Introverts, Phobics, Nature Lovers, and Compulsive Overthinkers

Photo Credit: MeckiMac via Compfight cc

Photo Credit: MeckiMac via Compfight cc

I’m wondering if there is a connection between people who are introverts, phobics, nature lovers and compulsive over-thinkers. I belong to each of these tribes.

Here’s a scenario to illustrate.

I go to the park to exercise. Ha Ha, I lie. I go to the park, but not really to exercise. Mostly I go to the park to walk for a short time, and to sit down on a bench for a long time. I choose a bench by the lake, where I can sit, look, listen, read, write, or just think. If I’m lucky I might be rewarded by the sight of a double-breasted cormorant swallowing a fish. That happened last year, and it was a glorious moment.

On the first warm day this year, the snow has melted, and I decide it’s time to go back to my park.  I take my perfunctory short walk, and I sit down on my favorite bench. Ah, spring is almost here. I fill my senses.

A woman comes strolling down the path, stops at my bench and asks, “Mind if I sit down?”

Like the true wimp I am, I answer, “Go ahead.”

I need solitude and nature like I need food, and this woman has killed it for me.

I dream of making her dead. What would be the best way? I could throw her off a bridge, but that would be very difficult for me because I am afraid of things that are up high in the air, like bridges, and airplanes.

Hmm. I’ll have to think that through. Perhaps I ought to make a plan to plan to plan. I’ve been planning this blog post for a long time, way too long.

I wonder what two of my favorite authors would say.  Scott Stossel wrote  My Age of Anxiety…Fear, Hope, Dread and the Search for Peace of Mind. Susan Cain wrote Quiet…The Power of Introverts in a World That Can’t Stop Talking. I wonder if they have ever met? I hope so.

I’m on my way to explore a blog I have just discovered when I searched for Stossel and Cain. It’s called “The Dedicated Amateur” and it is written by Amma Marfo. You can find her blog  at: http://ammamarfo.com/.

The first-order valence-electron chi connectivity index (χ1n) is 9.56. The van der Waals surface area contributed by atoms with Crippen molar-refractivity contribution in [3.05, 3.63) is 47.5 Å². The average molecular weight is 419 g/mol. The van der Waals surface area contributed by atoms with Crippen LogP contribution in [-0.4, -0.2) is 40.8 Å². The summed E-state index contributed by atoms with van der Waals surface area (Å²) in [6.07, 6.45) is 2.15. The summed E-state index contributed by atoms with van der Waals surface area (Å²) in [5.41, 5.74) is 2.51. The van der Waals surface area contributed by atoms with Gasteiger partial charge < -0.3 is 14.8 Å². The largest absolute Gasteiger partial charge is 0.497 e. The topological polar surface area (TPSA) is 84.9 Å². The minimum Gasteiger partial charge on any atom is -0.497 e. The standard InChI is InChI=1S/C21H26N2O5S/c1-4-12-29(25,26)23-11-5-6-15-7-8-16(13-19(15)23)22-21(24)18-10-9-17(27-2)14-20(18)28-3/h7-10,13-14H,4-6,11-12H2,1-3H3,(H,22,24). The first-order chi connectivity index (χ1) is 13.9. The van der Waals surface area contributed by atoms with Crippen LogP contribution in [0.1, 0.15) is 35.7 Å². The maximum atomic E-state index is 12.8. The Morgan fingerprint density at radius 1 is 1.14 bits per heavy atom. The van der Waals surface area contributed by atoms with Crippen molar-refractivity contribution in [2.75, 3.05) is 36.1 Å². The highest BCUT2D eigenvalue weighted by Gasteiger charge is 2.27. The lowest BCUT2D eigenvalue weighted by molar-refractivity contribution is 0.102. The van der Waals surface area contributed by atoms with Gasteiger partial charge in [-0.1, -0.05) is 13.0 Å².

In the meantime, I will be worrying about something.

Can I Laugh My Way Through Panic Attacks?

Yesterday I watched a wonderful Huff Post Live broadcast called Mental Health: Living With Anxiety. Thanks to the moderator and panelists who shared their experiences with phobias and panic attacks. The link to the program is below this post.

Here in my blog, I have begun to write about my own panic attacks on bridges, planes, mountains, and let’s just say, “anything that goes up, high.”

Here in this blog, I can be real smart. I can invent solutions, laugh and make cracks about heads floating up in the sky when we, panic attackers, are having our out of body experiences.

When I am not here in this blog, I am not so smart.

Let’s take Saturday night when my husband, Jerome the Great and Good, and I were heading to a restaurant in Queens.  He was driving and I was giving directions. Missing the access to the main part of the Queensboro Bridge, he drove on to the lower level. In seconds, we entered a rickety, single, OUTSIDE lane, which was once used as a trolley track. We were there with nothing between us, the East River and the rooftops of Manhattan and Queens, but a teeny-weeny, rusty, ripped up fence.

So, during that time, when I was not here in my blog, I did not say funny things.

I did sweat, hyperventilate, clench, pound, moan and pray.

And, in case you were wondering, I cursed; but I did not use the word “doodyhead” like I do here in my blog. Sometimes, “doodyhead” just doesn’t cut it.

I am fortunate that I will still travel on bridges, planes, even an occasional tram up a mountain. But nine times out of ten, it will be a hellish experience for me.

The thing is I keep living to tell about it.

For that, I say thanks to all those others who have shared their own stories and research. Thanks again to Scott Stossel, author of My Age of Anxiety, one of my favorite books, for tweeting and reminding me of the Huffington Post Live broadcast.

Also, thanks to the wonderful moderator and panelists at Huffington Post Live for their insight. The link to the program is below.

And I will continue to make attempts to look at the light side of all my stuff. Believe me, it would be a heck of a lot easier to write about only the dark side, but what fun would that be?

http://live.huffingtonpost.com/r/segment/anxiety-in-america/53eaaa3778c90ab003000010